For example, for the past 400 years we have set our clocks, navigated our ships, predicted the motion of moons, planets, and stars, and recently even steered our spacecraft using Newton’s Laws of Motion and Gravity.   Yet Newton’s theory says nothing about the origin of mass, force, energy, or gravity.    Similarly, Maxwell’s Theory of electromagnetism explains all known classical aspects of electromagnetism including radio waves and light.   It has served us well for the last 150 years as we built worldwide networks of radio and tv networks, and now cell phones and other forms of electronics. Yet Maxwell’s Theory does not explain the origin of electric and magnetic fields.   The Germ Theory of Disease doesn’t explain the origin of germs and so on.  (see, No Origins In Evolution)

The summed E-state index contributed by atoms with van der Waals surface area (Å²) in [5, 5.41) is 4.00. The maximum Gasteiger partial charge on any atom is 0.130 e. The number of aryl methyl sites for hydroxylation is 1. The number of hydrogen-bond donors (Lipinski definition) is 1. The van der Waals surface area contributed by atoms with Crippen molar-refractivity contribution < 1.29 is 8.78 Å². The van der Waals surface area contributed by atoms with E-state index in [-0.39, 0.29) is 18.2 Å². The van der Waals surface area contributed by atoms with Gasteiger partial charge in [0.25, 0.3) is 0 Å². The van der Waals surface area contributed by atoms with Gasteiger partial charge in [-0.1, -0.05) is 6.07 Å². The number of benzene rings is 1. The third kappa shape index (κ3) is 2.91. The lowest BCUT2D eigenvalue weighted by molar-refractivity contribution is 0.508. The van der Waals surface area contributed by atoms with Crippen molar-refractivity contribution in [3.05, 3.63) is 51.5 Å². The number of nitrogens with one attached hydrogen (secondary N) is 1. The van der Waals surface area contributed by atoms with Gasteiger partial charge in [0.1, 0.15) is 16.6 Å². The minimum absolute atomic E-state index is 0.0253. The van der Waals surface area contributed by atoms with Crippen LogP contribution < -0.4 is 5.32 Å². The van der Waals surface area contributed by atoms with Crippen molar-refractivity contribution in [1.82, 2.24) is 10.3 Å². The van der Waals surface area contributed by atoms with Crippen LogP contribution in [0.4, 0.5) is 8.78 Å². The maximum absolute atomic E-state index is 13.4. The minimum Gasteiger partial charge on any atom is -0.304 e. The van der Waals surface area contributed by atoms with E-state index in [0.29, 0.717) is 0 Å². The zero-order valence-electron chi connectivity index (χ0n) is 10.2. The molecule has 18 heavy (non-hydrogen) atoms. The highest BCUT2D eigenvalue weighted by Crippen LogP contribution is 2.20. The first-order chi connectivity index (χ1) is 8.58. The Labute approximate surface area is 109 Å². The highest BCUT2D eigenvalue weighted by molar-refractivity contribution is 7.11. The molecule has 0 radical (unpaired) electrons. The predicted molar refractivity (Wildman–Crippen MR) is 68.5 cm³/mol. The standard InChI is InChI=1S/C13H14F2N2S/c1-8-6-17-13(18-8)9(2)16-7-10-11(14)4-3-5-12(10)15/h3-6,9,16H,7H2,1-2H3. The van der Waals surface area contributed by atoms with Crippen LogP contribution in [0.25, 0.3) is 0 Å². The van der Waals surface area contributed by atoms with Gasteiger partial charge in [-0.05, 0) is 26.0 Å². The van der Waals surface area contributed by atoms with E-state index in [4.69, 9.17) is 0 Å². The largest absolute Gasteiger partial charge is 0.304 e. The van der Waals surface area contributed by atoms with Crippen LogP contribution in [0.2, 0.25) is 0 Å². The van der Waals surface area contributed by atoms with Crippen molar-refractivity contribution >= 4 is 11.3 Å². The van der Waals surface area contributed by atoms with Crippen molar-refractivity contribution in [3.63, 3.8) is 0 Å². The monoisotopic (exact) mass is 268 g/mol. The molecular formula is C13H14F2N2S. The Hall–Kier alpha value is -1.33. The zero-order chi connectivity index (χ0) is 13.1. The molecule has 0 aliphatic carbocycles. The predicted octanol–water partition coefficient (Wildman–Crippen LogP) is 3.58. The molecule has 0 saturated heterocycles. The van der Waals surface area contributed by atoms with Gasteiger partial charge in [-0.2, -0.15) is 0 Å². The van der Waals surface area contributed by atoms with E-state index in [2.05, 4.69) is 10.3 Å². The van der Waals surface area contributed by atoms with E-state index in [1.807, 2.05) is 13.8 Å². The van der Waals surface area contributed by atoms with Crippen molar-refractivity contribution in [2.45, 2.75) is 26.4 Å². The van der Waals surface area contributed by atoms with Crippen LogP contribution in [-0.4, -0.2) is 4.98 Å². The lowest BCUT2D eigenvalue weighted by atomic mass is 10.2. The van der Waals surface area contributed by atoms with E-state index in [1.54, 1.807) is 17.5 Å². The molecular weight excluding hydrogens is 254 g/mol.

These theories stand in their own right along with the Theory of Evolution as some of the greatest intellectual achievements of our time.  And in just a few generations they have transformed our world from one lit only by fire to one where we communicate with high speed computers the size of a book on worldwide networks.   Two hundred years ago, we knew a lot less about the universe than we do now, and two hundred years from now we will know a lot more.  Scientists look at all of these frontiers of knowledge not as a reason for regret, but as a job description.    If we had everything figured out by now, they would be looking for work in some other field.

Darwin’s First Tree of Life Drawing